monument CROSS * A free-standing structure, in the form of a cross (+), symbolizing the structure on which Jesus Christ was crucified and sacred to the Christian faith. Use specific type where known. back
monument YEW WALK * A garden walk lined with yew trees and hedges. back
monument GATE * A movable stucture which enables or prevents entrance to be gained. Usually situated in a wall or similar barrier and supported by gate posts. back
monument GARDEN TERRACE * A flat, level area of ground within a garden. Often raised and accessed by steps. back
monument LAWN * A flat, and usually level area of mown and cultivated grass, attached to a house. back
monument STEPS * A series of flat-topped structures, usually made of stone or wood, used to facilitate a person's movement from one level to another. back
monument STREAM * A natural flow or current of water issuing from a source. back
monument MOUND * A natural or artificial elevation of earth or stones, such as the earth heaped upon a grave. Use more specific type where known. back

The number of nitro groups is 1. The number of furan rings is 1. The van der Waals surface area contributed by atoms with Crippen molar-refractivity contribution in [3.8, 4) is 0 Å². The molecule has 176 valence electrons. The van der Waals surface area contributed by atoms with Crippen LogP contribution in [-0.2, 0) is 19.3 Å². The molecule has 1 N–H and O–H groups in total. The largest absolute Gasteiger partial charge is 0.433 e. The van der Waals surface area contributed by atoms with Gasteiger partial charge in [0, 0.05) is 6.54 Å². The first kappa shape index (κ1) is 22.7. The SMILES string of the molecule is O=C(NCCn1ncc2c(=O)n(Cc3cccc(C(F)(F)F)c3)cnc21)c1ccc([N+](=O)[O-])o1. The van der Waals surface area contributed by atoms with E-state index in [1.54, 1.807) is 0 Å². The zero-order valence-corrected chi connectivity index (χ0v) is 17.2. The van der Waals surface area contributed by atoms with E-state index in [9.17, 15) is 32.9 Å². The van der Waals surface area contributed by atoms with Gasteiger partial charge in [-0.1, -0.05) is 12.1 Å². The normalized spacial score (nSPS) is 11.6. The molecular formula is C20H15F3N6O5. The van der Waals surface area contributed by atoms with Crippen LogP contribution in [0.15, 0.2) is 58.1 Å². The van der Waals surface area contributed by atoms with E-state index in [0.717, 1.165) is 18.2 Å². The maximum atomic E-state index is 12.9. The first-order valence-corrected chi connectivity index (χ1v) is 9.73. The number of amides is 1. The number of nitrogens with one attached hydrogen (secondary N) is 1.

monument IONIC TEMPLE * An 18th century garden building, designed in the style of a classical Ionic temple, used for standing or sitting in. back
monument FENCE * A construction of wood or metal used to enclose an area of land, a building, etc. back
monument SHRUBBERY * A plantation of shrubs. back
monument WALL * An enclosing structure composed of bricks, stones or similar materials, laid in courses. Use specific type where known. back
monument TEMPLE * Use for places of worship. For later landscape features use, eg. GARDEN TEMPLE. back
monument FERME ORNEE * A rustic building of picturesque design, often associated with a model farm, country house or estate. Although ornamental in design they are intended to be functional. back
monument EARTHWORK * A bank or mound of earth used as a rampart or fortification. back
monument DAM * A barrier of concrete or earth, etc, built across a river to create a reservoir of water for domestic and/or industrial usage. back
monument TERRACE * A row of houses attached to and adjoining one another and planned and built as one unit. back

* Copyright of English Heritage (1999)

English Heritage National Monuments Record